Francis and I both have a similar belief: it is important to barter and haggle, but that is not an opportunity to abuse the situation. If a price seems fair, accept it; you don’t have to keep going and get it down to nothing. We are traveling on the most luxurious passenger ship at sea. People on board are multi-millionaires, and they will push the situation to no end. Could I have talked Kim down more on the hats, yes; but, US$5 was a perfectly fair price, and what would that extra US$1-2 have meant for me? Nothing in the grand scheme of things. Sometimes it is the responsibility of those that have to just give in and pay what is fair. Francis and I are not rich, but we are honest; and, perhaps by not being such a greedy and hard American haggler, we might show people that not all Americans are out to bankrupt people.
The Red Star Six Flags
We continued on our way, kind of hoping that we might find a boat tour out into the harbour, but it wasn’t looking promising. Most things appeared closed. I’m not sure when their peak tourism time is, but it did not appear to be now. As we walked, we came across the Cong Vien Hoang Gia Royal Amusement Park, the Disneyland of Hon Gai, well…maybe not. You could see that there were the shadows of many fun times here, but it definitely looked as though it had seen it’s glory days way in the past. Pr, maybe it is just our western eyes looking at it. There were old museum buildings, some small amusement rides like a child size merry go round, and a sweeping buccaneer type ride. We eventually found a pier with a cheery rusting sign that read “Enjoy Your Trip.” Perhaps we did find a harbour tour. As we walked out, we saw that a large gate was locked across it, and many boats lay beached on the sand. Looked like we were not going to get anywhere on this pier.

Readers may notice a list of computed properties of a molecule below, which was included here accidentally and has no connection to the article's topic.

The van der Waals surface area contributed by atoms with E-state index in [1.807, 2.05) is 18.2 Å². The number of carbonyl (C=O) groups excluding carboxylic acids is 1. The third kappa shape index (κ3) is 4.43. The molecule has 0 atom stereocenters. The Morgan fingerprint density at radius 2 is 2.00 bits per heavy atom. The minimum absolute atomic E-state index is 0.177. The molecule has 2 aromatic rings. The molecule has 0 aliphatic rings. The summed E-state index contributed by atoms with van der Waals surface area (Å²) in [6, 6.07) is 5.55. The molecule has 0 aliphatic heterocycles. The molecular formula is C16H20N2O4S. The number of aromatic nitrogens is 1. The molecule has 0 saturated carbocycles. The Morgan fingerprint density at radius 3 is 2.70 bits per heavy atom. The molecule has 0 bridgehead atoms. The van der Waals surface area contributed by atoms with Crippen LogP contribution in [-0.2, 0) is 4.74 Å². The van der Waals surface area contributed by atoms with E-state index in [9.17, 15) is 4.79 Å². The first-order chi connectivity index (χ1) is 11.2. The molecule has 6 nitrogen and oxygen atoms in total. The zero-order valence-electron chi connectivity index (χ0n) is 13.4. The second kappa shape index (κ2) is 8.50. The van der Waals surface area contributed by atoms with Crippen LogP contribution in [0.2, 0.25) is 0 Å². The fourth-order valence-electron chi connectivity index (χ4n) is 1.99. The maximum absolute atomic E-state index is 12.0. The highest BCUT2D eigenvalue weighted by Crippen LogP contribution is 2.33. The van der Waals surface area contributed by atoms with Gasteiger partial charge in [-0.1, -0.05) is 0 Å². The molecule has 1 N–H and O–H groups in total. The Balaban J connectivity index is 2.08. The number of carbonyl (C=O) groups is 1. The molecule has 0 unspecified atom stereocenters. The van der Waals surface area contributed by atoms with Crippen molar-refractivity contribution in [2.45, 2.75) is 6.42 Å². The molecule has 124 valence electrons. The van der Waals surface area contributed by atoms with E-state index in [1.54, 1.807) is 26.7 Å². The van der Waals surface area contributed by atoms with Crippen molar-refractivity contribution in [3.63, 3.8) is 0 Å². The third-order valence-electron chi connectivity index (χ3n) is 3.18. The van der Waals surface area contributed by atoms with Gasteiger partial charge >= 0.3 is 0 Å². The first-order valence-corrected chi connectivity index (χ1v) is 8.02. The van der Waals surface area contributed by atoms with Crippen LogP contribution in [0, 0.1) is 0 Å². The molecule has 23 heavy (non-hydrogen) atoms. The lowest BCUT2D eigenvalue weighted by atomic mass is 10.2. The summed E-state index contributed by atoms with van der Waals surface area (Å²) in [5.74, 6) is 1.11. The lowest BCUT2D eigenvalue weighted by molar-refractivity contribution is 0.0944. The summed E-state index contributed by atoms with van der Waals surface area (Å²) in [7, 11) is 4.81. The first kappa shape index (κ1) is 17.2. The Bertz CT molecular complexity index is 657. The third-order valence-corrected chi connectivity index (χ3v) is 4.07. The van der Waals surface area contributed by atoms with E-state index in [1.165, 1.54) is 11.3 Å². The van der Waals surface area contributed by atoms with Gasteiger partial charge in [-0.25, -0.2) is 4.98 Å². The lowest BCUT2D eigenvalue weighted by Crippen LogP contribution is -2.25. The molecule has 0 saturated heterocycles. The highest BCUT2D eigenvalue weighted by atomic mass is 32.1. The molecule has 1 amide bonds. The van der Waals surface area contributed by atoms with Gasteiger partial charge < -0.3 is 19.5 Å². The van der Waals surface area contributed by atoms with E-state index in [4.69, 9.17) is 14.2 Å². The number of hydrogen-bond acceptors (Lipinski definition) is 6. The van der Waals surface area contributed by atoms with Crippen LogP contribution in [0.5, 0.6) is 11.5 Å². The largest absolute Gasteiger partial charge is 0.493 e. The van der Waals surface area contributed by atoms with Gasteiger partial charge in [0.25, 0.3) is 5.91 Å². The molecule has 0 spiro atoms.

We continued on our walk, eventually reaching the point of no return; a point that just seemed to say we had run out of things to see. My estimate is that we had walked about 2miles, maybe 2.5. There was a large hotel that looked as though it may have been built during the French Colonial days called the Royal Hotel. We turned back.
I’d also like to point out something interesting about the security guards/ police here. They are all appropriately uniformed, and they have very cold faces on. But, when you catch their attention, smile and wave, they will return the smile and wave back. At first, they appear as though you have caught them off guard and that they are not sure how to respond. I guess that not many western tourists smile and wave.
The oyster pluckers
As we walked back towards the pier, a woman on the beach caught Francis’ eye. Francis appears to have always been interested in the National Geographic photography, because he is always trying to capture those type of casual moments. This is great for all of us, because Francis and I are sharing putting our photos in one large bin so that we both have access to them. He has caught such great casual everyday moments as three elderly gentlemen playing some sort of board game while seated on old crates, and a fully shrouded figure with a traditional hat on standing perfectly still beside a scooter, almost like a ninja. Here, he was interested in these women on the shore.